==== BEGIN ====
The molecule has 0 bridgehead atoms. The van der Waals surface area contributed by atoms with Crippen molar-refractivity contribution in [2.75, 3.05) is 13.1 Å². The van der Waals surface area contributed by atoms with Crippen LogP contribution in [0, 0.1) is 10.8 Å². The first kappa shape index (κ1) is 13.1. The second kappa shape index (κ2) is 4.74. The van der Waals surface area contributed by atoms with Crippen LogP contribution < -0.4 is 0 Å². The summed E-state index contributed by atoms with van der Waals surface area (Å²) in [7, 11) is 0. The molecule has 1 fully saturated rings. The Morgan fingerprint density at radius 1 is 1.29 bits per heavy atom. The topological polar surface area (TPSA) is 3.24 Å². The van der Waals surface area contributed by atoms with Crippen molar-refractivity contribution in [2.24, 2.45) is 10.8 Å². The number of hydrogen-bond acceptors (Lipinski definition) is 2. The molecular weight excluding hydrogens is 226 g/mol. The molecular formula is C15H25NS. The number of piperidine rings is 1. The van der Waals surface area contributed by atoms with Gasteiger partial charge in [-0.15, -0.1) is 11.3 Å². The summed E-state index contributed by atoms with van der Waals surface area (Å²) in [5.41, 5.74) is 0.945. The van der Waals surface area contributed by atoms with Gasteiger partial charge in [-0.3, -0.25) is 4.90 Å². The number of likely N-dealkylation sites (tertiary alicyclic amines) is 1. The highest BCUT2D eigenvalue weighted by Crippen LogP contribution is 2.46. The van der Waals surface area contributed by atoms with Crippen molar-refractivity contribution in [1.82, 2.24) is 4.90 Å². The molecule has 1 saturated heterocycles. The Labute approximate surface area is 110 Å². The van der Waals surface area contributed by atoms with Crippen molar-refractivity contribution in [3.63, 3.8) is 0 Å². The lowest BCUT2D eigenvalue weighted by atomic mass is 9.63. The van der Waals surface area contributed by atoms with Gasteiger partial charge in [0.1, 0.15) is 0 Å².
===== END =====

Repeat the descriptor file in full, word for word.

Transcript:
The molecule has 0 bridgehead atoms. The van der Waals surface area contributed by atoms with Crippen molar-refractivity contribution in [2.75, 3.05) is 13.1 Å². The van der Waals surface area contributed by atoms with Crippen LogP contribution in [0, 0.1) is 10.8 Å². The first kappa shape index (κ1) is 13.1. The second kappa shape index (κ2) is 4.74. The van der Waals surface area contributed by atoms with Crippen LogP contribution < -0.4 is 0 Å². The summed E-state index contributed by atoms with van der Waals surface area (Å²) in [7, 11) is 0. The molecule has 1 fully saturated rings. The Morgan fingerprint density at radius 1 is 1.29 bits per heavy atom. The topological polar surface area (TPSA) is 3.24 Å². The van der Waals surface area contributed by atoms with Crippen molar-refractivity contribution in [2.24, 2.45) is 10.8 Å². The number of hydrogen-bond acceptors (Lipinski definition) is 2. The molecular weight excluding hydrogens is 226 g/mol. The molecular formula is C15H25NS. The number of piperidine rings is 1. The van der Waals surface area contributed by atoms with Gasteiger partial charge in [-0.15, -0.1) is 11.3 Å². The summed E-state index contributed by atoms with van der Waals surface area (Å²) in [5.41, 5.74) is 0.945. The van der Waals surface area contributed by atoms with Gasteiger partial charge in [-0.3, -0.25) is 4.90 Å². The number of likely N-dealkylation sites (tertiary alicyclic amines) is 1. The highest BCUT2D eigenvalue weighted by Crippen LogP contribution is 2.46. The van der Waals surface area contributed by atoms with Crippen molar-refractivity contribution in [1.82, 2.24) is 4.90 Å². The molecule has 1 saturated heterocycles. The Labute approximate surface area is 110 Å². The van der Waals surface area contributed by atoms with Crippen molar-refractivity contribution in [3.63, 3.8) is 0 Å². The lowest BCUT2D eigenvalue weighted by atomic mass is 9.63. The van der Waals surface area contributed by atoms with Gasteiger partial charge in [0.1, 0.15) is 0 Å².